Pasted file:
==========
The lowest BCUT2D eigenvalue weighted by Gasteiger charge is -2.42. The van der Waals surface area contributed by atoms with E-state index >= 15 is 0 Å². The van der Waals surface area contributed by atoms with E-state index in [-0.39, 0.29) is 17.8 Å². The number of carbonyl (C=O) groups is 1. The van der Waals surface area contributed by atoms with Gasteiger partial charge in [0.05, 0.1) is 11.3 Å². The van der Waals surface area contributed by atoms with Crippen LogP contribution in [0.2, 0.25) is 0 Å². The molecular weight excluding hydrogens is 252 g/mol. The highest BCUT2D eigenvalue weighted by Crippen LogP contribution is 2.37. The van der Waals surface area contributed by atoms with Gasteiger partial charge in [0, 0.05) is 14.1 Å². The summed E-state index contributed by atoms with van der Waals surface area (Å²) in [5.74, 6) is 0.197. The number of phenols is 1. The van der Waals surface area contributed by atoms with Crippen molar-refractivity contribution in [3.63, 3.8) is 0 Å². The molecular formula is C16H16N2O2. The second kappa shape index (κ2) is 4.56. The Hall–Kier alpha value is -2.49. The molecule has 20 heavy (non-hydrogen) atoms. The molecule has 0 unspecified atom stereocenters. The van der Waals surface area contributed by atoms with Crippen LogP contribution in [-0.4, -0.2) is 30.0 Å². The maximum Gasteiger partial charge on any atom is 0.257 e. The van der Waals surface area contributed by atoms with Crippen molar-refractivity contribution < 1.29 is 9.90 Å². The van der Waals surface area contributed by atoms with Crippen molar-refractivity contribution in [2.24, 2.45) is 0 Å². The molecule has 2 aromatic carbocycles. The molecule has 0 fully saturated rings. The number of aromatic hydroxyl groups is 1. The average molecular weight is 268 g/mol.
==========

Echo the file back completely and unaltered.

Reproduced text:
The lowest BCUT2D eigenvalue weighted by Gasteiger charge is -2.42. The van der Waals surface area contributed by atoms with E-state index >= 15 is 0 Å². The van der Waals surface area contributed by atoms with E-state index in [-0.39, 0.29) is 17.8 Å². The number of carbonyl (C=O) groups is 1. The van der Waals surface area contributed by atoms with Gasteiger partial charge in [0.05, 0.1) is 11.3 Å². The van der Waals surface area contributed by atoms with Crippen LogP contribution in [0.2, 0.25) is 0 Å². The molecular weight excluding hydrogens is 252 g/mol. The highest BCUT2D eigenvalue weighted by Crippen LogP contribution is 2.37. The van der Waals surface area contributed by atoms with Gasteiger partial charge in [0, 0.05) is 14.1 Å². The summed E-state index contributed by atoms with van der Waals surface area (Å²) in [5.74, 6) is 0.197. The number of phenols is 1. The van der Waals surface area contributed by atoms with Crippen molar-refractivity contribution in [3.63, 3.8) is 0 Å². The molecular formula is C16H16N2O2. The second kappa shape index (κ2) is 4.56. The Hall–Kier alpha value is -2.49. The molecule has 20 heavy (non-hydrogen) atoms. The molecule has 0 unspecified atom stereocenters. The van der Waals surface area contributed by atoms with Crippen LogP contribution in [-0.4, -0.2) is 30.0 Å². The maximum Gasteiger partial charge on any atom is 0.257 e. The van der Waals surface area contributed by atoms with Crippen molar-refractivity contribution < 1.29 is 9.90 Å². The van der Waals surface area contributed by atoms with Crippen molar-refractivity contribution in [2.24, 2.45) is 0 Å². The molecule has 2 aromatic carbocycles. The molecule has 0 fully saturated rings. The number of aromatic hydroxyl groups is 1. The average molecular weight is 268 g/mol.